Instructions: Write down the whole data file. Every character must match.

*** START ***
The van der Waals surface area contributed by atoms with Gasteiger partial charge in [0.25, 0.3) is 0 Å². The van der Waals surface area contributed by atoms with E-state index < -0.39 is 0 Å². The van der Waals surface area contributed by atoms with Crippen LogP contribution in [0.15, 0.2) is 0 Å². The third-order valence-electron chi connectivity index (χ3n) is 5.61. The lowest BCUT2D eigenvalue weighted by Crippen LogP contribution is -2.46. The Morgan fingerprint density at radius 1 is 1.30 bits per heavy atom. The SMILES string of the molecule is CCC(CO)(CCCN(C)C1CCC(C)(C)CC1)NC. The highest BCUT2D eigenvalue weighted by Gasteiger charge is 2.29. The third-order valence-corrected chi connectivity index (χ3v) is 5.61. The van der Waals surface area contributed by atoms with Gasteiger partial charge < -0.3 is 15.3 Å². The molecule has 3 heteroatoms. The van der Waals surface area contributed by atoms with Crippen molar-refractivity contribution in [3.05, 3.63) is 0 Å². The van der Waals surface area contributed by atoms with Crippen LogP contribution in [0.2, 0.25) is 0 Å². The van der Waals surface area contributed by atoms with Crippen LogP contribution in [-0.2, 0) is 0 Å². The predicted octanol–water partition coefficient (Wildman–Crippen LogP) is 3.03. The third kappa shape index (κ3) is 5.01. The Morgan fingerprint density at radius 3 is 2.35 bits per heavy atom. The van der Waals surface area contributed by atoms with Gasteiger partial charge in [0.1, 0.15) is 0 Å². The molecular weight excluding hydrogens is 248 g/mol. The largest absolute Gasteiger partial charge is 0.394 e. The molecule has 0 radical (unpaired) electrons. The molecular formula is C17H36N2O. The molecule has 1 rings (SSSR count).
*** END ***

The van der Waals surface area contributed by atoms with Gasteiger partial charge in [0.25, 0.3) is 0 Å². The van der Waals surface area contributed by atoms with E-state index < -0.39 is 0 Å². The van der Waals surface area contributed by atoms with Crippen LogP contribution in [0.15, 0.2) is 0 Å². The third-order valence-electron chi connectivity index (χ3n) is 5.61. The lowest BCUT2D eigenvalue weighted by Crippen LogP contribution is -2.46. The Morgan fingerprint density at radius 1 is 1.30 bits per heavy atom. The SMILES string of the molecule is CCC(CO)(CCCN(C)C1CCC(C)(C)CC1)NC. The highest BCUT2D eigenvalue weighted by Gasteiger charge is 2.29. The third-order valence-corrected chi connectivity index (χ3v) is 5.61. The van der Waals surface area contributed by atoms with Gasteiger partial charge < -0.3 is 15.3 Å². The molecule has 3 heteroatoms. The van der Waals surface area contributed by atoms with Crippen molar-refractivity contribution in [3.05, 3.63) is 0 Å². The van der Waals surface area contributed by atoms with Crippen LogP contribution in [0.2, 0.25) is 0 Å². The van der Waals surface area contributed by atoms with Crippen LogP contribution in [-0.2, 0) is 0 Å². The predicted octanol–water partition coefficient (Wildman–Crippen LogP) is 3.03. The third kappa shape index (κ3) is 5.01. The Morgan fingerprint density at radius 3 is 2.35 bits per heavy atom. The van der Waals surface area contributed by atoms with Gasteiger partial charge in [0.1, 0.15) is 0 Å². The molecular weight excluding hydrogens is 248 g/mol. The largest absolute Gasteiger partial charge is 0.394 e. The molecule has 0 radical (unpaired) electrons. The molecular formula is C17H36N2O. The molecule has 1 rings (SSSR count).